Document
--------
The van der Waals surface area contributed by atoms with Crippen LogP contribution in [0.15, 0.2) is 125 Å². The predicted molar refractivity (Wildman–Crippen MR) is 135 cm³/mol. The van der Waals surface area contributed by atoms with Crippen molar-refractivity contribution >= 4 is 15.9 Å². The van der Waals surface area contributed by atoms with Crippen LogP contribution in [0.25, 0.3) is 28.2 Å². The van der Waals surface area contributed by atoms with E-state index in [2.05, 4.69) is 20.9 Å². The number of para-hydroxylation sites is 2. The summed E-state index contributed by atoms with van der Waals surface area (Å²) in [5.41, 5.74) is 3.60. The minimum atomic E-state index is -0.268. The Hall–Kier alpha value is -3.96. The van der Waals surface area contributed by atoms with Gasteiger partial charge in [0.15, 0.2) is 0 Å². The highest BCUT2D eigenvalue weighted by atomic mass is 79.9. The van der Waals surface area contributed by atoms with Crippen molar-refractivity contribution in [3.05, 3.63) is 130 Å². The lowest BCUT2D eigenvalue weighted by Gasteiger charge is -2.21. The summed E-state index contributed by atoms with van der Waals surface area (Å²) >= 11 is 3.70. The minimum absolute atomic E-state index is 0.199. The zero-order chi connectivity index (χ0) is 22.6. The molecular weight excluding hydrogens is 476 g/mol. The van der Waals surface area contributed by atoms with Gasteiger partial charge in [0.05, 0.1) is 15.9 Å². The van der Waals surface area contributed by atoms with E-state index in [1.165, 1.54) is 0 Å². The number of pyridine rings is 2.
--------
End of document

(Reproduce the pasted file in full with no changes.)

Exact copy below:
The van der Waals surface area contributed by atoms with Crippen LogP contribution in [0.15, 0.2) is 125 Å². The predicted molar refractivity (Wildman–Crippen MR) is 135 cm³/mol. The van der Waals surface area contributed by atoms with Crippen molar-refractivity contribution >= 4 is 15.9 Å². The van der Waals surface area contributed by atoms with Crippen LogP contribution in [0.25, 0.3) is 28.2 Å². The van der Waals surface area contributed by atoms with E-state index in [2.05, 4.69) is 20.9 Å². The number of para-hydroxylation sites is 2. The summed E-state index contributed by atoms with van der Waals surface area (Å²) in [5.41, 5.74) is 3.60. The minimum atomic E-state index is -0.268. The Hall–Kier alpha value is -3.96. The van der Waals surface area contributed by atoms with Gasteiger partial charge in [0.15, 0.2) is 0 Å². The highest BCUT2D eigenvalue weighted by atomic mass is 79.9. The van der Waals surface area contributed by atoms with Crippen molar-refractivity contribution in [3.05, 3.63) is 130 Å². The lowest BCUT2D eigenvalue weighted by Gasteiger charge is -2.21. The summed E-state index contributed by atoms with van der Waals surface area (Å²) >= 11 is 3.70. The minimum absolute atomic E-state index is 0.199. The zero-order chi connectivity index (χ0) is 22.6. The molecular weight excluding hydrogens is 476 g/mol. The van der Waals surface area contributed by atoms with Gasteiger partial charge in [0.05, 0.1) is 15.9 Å². The van der Waals surface area contributed by atoms with E-state index in [1.165, 1.54) is 0 Å². The number of pyridine rings is 2.